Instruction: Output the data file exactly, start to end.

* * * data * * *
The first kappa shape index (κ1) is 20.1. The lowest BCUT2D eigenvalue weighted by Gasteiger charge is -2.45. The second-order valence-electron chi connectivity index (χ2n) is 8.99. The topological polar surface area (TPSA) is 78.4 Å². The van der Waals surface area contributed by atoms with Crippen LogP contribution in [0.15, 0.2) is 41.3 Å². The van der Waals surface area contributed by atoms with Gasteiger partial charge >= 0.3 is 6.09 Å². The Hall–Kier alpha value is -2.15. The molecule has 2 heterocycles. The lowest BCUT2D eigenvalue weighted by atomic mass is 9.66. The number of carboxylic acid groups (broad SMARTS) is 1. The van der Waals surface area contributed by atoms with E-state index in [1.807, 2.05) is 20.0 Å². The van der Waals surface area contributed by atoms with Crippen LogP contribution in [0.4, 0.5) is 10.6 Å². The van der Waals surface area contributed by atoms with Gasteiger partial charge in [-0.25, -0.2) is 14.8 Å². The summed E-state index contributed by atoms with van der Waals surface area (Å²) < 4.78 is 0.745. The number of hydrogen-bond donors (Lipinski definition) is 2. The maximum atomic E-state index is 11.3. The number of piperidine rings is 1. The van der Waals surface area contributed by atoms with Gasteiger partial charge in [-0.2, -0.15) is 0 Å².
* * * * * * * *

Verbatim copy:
The first kappa shape index (κ1) is 20.1. The lowest BCUT2D eigenvalue weighted by Gasteiger charge is -2.45. The second-order valence-electron chi connectivity index (χ2n) is 8.99. The topological polar surface area (TPSA) is 78.4 Å². The van der Waals surface area contributed by atoms with Crippen LogP contribution in [0.15, 0.2) is 41.3 Å². The van der Waals surface area contributed by atoms with Gasteiger partial charge >= 0.3 is 6.09 Å². The Hall–Kier alpha value is -2.15. The molecule has 2 heterocycles. The lowest BCUT2D eigenvalue weighted by atomic mass is 9.66. The number of carboxylic acid groups (broad SMARTS) is 1. The van der Waals surface area contributed by atoms with E-state index in [1.807, 2.05) is 20.0 Å². The van der Waals surface area contributed by atoms with Crippen LogP contribution in [0.4, 0.5) is 10.6 Å². The van der Waals surface area contributed by atoms with Gasteiger partial charge in [-0.25, -0.2) is 14.8 Å². The summed E-state index contributed by atoms with van der Waals surface area (Å²) < 4.78 is 0.745. The number of hydrogen-bond donors (Lipinski definition) is 2. The maximum atomic E-state index is 11.3. The number of piperidine rings is 1. The van der Waals surface area contributed by atoms with Gasteiger partial charge in [-0.2, -0.15) is 0 Å².